I think I may have read myself out on books about eating healthy. There are seven trillion books about diet, nutrition, and eating lifestyles. I feel I may have read them all.
With each book saying THEY are the utmost authority on diet and nutrition, I have found it increasingly difficult to pinpoint which diet I should be following. Vegan claims they are the healthiest, and the most environmental. Paleo claims eating as our ancestors ate is the only way to go. Vegans retort that our teeth were not actually designed for eating meat. Paleo states eating legumes and grains will destroy our gut.
Reading Lindsay Vonn’s book Strong is the New Beautiful helped me realize something about my eating plan. The most important thing- does this work for me?
This is the most important question to ask when trying a new diet, or changing your eating habits. Does this work for me? Not in the short term. Not until you achieve your weight goal. LONG. TERM. Think the rest of your life.
Eating healthy is a very individualized prospect. One of my best friends has been following the Keto diet for two years with absolutely amazing results. Keto has also been praised for its beneficial effects on cancer patients, or to prevent cancer. However, Chris cannot follow such a diet, with higher levels of protein than he can eat to sustain healthy kidney function.
I listened to a book which claimed eating pizza, pasta, and cereal was perfectly healthy. The author could be right. But it’s not right for me. My experience has shown eating heavy carbs like pasta and breads is horrible for me. My grains must be complex, whole, and as unprocessed as possible.
For my triathlon race, I played with my breakfast for two months before settling on my perfect meal. I tried paleo eggs and bacon. I tried Whole30 potatoes and eggs. I tried vegan versions of cereal, Keto versions of cottage cheese and avocado. I even tried foods my relay teammates suggested, such as beets. And then I just tried my own food- oats worked best. Plain yogurt with granola worked well too.
I have come up with a list of principles Eating Green follows.
- Unprocessed, whole foods- fruits, veggies, meats, nuts and seeds, legumes, whole grains (oats, quinoa, whole grain rice)
- Buy foods in less packaging, or no packaging at all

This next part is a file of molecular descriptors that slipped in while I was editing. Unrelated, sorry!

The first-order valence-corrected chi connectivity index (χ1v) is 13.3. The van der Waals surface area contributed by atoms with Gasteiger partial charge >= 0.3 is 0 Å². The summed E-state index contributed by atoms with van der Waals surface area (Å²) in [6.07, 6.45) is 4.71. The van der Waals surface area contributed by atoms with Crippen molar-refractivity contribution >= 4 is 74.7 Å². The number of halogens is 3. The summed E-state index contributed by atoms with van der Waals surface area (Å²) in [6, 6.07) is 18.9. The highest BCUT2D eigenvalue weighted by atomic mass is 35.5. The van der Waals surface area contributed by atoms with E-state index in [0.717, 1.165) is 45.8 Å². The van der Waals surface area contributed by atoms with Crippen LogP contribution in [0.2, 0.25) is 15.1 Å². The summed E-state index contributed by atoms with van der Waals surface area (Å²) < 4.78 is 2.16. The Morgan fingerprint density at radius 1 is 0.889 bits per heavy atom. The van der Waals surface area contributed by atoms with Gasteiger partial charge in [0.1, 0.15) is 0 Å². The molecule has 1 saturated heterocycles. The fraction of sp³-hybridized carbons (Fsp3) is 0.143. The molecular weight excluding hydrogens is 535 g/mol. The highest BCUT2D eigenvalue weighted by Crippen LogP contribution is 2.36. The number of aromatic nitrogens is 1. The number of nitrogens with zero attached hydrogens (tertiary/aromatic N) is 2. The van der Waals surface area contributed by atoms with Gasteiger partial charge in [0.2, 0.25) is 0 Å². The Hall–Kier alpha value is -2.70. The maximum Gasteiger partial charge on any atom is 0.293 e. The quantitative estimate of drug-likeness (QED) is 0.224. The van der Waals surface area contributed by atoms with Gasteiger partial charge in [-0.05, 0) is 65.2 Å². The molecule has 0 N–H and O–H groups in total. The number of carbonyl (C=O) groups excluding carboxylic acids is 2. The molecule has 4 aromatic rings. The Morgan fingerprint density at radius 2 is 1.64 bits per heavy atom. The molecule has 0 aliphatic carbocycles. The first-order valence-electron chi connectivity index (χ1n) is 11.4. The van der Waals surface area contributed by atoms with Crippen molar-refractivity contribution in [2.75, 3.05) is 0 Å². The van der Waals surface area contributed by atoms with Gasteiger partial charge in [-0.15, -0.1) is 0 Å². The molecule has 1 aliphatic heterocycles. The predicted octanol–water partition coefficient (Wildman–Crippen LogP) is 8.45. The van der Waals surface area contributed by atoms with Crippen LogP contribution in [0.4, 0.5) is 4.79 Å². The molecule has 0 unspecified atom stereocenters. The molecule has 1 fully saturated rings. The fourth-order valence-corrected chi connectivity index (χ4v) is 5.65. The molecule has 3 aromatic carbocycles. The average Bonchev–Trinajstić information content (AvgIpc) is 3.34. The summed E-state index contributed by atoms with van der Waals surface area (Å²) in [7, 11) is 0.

- Shop the perimeter of the grocery store, get from CSA/farm shares/farmers markets, grow yourself.
- Simple or single ingredients
- Natural sugars (honey is my best recommendation, but maple syrup and agave nectar are good, too), in moderation. A little goes a long way
- Local food- again, farmers markets and CSAs, grow yourself
- Homemade over store bought- if you want a pie, make one yourself, from scratch
- Pack your own lunch over fast food
- Mostly vegetarian
- Eat only grass-fed, free range, pasture raised meat.
- Eat only Seafood Watch approved fish
- Do a minimal amount of research. Shade grown coffee, sustainably sourced chocolate, almond milk versus coconut milk
These principles are based on what the research is showing to be the healthiest way to eat for most people, and they are based on what is healthiest for the environment and conservation efforts. It is also based on what I like to call Positive Reinforcement Communication. I practice telling others what I want them to do instead of listing all the things they should avoid (which I call Punishment Communication).
I could say “avoid refined sugar, soda, high fructose corn syrup, etc” but that doesn’t tell you what you CAN eat.
Focusing on the 12 (for now) principles of Eating Green is the best way I can keep things positive. These are the best practices for both sustainable eating on our end, and sustainable sources for the environment.
This list is sure to grow, expand, shrink, get edited, and get updated as Eating Green is shaped into the brain child I envision it to be.
What principles of Eating Green do you practice already? And which ones do you think you want to try?